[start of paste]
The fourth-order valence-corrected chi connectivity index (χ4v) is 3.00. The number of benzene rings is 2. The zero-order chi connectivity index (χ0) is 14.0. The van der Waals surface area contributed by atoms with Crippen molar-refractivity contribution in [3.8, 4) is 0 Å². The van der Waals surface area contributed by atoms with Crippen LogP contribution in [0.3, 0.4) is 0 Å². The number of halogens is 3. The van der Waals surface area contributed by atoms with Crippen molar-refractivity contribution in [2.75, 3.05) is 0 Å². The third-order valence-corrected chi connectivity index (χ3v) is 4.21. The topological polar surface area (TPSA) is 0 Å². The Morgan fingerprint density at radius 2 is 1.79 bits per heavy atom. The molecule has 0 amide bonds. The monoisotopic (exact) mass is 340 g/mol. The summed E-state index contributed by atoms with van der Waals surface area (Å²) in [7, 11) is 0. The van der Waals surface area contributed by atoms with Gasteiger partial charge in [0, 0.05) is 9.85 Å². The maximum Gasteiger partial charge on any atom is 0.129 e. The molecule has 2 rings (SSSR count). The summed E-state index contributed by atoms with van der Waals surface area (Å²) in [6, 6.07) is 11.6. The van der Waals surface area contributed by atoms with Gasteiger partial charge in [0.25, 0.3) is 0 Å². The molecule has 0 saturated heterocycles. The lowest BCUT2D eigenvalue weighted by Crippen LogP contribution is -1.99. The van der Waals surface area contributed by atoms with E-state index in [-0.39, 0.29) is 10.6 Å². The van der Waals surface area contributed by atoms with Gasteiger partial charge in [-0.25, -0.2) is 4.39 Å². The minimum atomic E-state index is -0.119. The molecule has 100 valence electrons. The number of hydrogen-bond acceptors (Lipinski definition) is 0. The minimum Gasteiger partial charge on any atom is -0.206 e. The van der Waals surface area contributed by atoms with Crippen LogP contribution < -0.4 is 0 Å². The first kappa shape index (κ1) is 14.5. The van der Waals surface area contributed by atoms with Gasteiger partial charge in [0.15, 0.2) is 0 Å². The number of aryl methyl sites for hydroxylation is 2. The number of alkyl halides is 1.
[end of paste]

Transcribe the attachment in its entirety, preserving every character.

The fourth-order valence-corrected chi connectivity index (χ4v) is 3.00. The number of benzene rings is 2. The zero-order chi connectivity index (χ0) is 14.0. The van der Waals surface area contributed by atoms with Crippen molar-refractivity contribution in [3.8, 4) is 0 Å². The van der Waals surface area contributed by atoms with Crippen LogP contribution in [0.3, 0.4) is 0 Å². The number of halogens is 3. The van der Waals surface area contributed by atoms with Crippen molar-refractivity contribution in [2.75, 3.05) is 0 Å². The third-order valence-corrected chi connectivity index (χ3v) is 4.21. The topological polar surface area (TPSA) is 0 Å². The Morgan fingerprint density at radius 2 is 1.79 bits per heavy atom. The molecule has 0 amide bonds. The monoisotopic (exact) mass is 340 g/mol. The summed E-state index contributed by atoms with van der Waals surface area (Å²) in [7, 11) is 0. The van der Waals surface area contributed by atoms with Gasteiger partial charge in [0, 0.05) is 9.85 Å². The maximum Gasteiger partial charge on any atom is 0.129 e. The molecule has 2 rings (SSSR count). The summed E-state index contributed by atoms with van der Waals surface area (Å²) in [6, 6.07) is 11.6. The van der Waals surface area contributed by atoms with Gasteiger partial charge in [0.25, 0.3) is 0 Å². The molecule has 0 saturated heterocycles. The lowest BCUT2D eigenvalue weighted by Crippen LogP contribution is -1.99. The van der Waals surface area contributed by atoms with E-state index in [-0.39, 0.29) is 10.6 Å². The van der Waals surface area contributed by atoms with Gasteiger partial charge in [-0.25, -0.2) is 4.39 Å². The minimum atomic E-state index is -0.119. The molecule has 100 valence electrons. The number of hydrogen-bond acceptors (Lipinski definition) is 0. The minimum Gasteiger partial charge on any atom is -0.206 e. The van der Waals surface area contributed by atoms with Crippen LogP contribution < -0.4 is 0 Å². The first kappa shape index (κ1) is 14.5. The van der Waals surface area contributed by atoms with Gasteiger partial charge in [0.15, 0.2) is 0 Å². The number of aryl methyl sites for hydroxylation is 2. The number of alkyl halides is 1.